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TUC opposes Home Office plan to prevent asylum seekers claiming protection

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The TUC General Secretary has written to the Home Secretary expressing concerns about the Home Office's 'New Plan for Immigration' as they would breach international human rights law, would significantly increase the risk of asylum seekers facing exploitation, poverty and detention, and would facilitate a race to the bottom on pay and conditions.

The TUC stands for workers from all countries, regardless of immigration status.  TUC Congress 2015 asserted the need for the government to ensure there are safe, legal routes for people fleeing persecution to claim protection in the UK.[1]  The TUC is part of the European Trade Union Confederation (ETUC) and echoes the ETUC's call for countries 'uphold their obligations under the 1951 UN Geneva convention and the 1967 protocol to provide legal protection to asylum seekers, and not to return asylum-seekers or refugees to a country where they face serious threats to their life or freedom.'[2] 

The TUC is concerned that the government would breach international human rights law if it enacted the proposals in its ‘New Plan for Immigration’. The UN High Commissioner for Refugees has said that the government’s proposals to send asylum seekers who have travelled through so-called ‘safe’ countries back to these countries to claim asylum would breach the UN 1951 Refugee Convention which makes clear asylum seekers should be able to claim asylum in their intended destination.[1] It is the government’s obligation as a signatory to the 1951 UN refugee convention to admit those with a well-founded fear of persecution to claim asylum in the UK.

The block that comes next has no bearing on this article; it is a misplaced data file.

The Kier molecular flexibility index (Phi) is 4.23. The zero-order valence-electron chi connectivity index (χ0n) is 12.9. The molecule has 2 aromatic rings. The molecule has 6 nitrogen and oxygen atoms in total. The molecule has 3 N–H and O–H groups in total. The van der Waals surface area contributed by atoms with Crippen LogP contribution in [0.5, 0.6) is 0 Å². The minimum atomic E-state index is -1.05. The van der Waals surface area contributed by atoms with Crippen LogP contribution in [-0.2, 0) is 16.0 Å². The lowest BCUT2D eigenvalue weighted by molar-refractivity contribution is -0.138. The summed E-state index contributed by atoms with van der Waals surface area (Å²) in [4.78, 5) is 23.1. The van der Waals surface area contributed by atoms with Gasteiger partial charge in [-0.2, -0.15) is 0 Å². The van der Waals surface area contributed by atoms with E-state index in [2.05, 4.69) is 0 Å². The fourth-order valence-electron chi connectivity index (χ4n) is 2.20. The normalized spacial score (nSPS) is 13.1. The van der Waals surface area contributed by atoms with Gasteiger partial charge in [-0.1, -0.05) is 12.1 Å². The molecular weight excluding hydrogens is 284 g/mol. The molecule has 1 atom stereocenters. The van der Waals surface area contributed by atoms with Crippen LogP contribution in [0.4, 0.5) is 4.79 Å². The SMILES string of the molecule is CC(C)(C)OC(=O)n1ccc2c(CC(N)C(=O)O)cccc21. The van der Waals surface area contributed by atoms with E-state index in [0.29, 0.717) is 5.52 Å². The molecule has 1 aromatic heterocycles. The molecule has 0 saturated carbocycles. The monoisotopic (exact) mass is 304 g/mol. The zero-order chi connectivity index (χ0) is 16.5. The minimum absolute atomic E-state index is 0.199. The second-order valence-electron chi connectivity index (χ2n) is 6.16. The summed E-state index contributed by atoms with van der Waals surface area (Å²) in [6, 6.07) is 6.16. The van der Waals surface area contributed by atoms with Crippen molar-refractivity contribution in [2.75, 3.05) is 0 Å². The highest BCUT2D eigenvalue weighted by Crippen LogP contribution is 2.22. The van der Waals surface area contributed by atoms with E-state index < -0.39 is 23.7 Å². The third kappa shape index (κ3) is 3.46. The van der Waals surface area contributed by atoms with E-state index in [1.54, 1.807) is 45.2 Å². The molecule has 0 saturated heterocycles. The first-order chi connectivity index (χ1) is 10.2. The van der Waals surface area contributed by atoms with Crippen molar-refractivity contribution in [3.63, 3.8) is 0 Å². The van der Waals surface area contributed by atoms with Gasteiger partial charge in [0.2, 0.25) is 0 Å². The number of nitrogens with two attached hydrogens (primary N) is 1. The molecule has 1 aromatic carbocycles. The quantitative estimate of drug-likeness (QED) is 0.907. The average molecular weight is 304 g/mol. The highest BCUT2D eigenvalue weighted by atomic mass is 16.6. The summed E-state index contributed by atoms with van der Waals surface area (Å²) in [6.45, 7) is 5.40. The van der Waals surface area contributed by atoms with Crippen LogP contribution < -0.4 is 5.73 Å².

The 'New Plan for Immigration' includes several measures which will increase the vulnerability of asylum seekers, including by denying permanent rights of residence to asylum seekers who have travelled to the UK independently.

Asylum seekers who are denied legal status in the UK have effectively no ability to claim employment rights and are actively disincentivised from reporting abuse to the authorities as – under the terms of the Immigration Act (2016) – they will face a criminal charge if they admit to working without legal status.  It is well documented that the denial of asylum seekers' right to work in the UK has led to asylum seekers being exploited in jobs in the informal sector.[2]    These proposals are likely to increase this exploitation and the use of asylum seekers to undercut other workers - which could drive down pay and conditions for all.

To ensure all workers are treated decently, the TUC calls on the government to separate employment rights and immigration status and to ensure all asylum seekers have the right to work and claim employment rights – in line with International Labour Organisation guidance.[3] 

The TUC is concerned that, by increasing the likelihood that asylum seekers will be refused legal status in the UK, these proposals will increase the number of asylum seekers facing detention and denied access to free healthcare.  We are concerned asylum seekers whose applications are refused can be detained, often in very poor conditions, as has been revealed in the case of Napier barracks where 50% of residents have contracted Covid-19 due to the unsanitary crowded conditions.  We are also concerned that asylum seekers whose applications are refused face charges when they use NHS services. This often disincentivises asylum seekers from accessing any kind of care, even exempt services such as maternity care and vaccinations. The TUC calls on the government to ensure asylum seekers are able to freely access all NHS services. This is vital not only for asylum seekers’ welfare but also in the interests of public health to prevent the spread of Covid-19 as well as other communicable diseases.


[2] Nuria Targarona Rifa and Giorgia Donà (2021) 'Forced unemployment or undocumented work: The burden of the prohibition to work for asylum seekers in the UK', available online at: 

[3] International Labour Organisation (2020), 'Protecting the rights at work of refugees and other forcibly displaced persons during the COVID-19 pandemic', available online at:


[1] TUC General Council statement on refugees (2015), available online at:

[2] ETUC statement on the New Pact on Migration and Asylum (2021), available online at:

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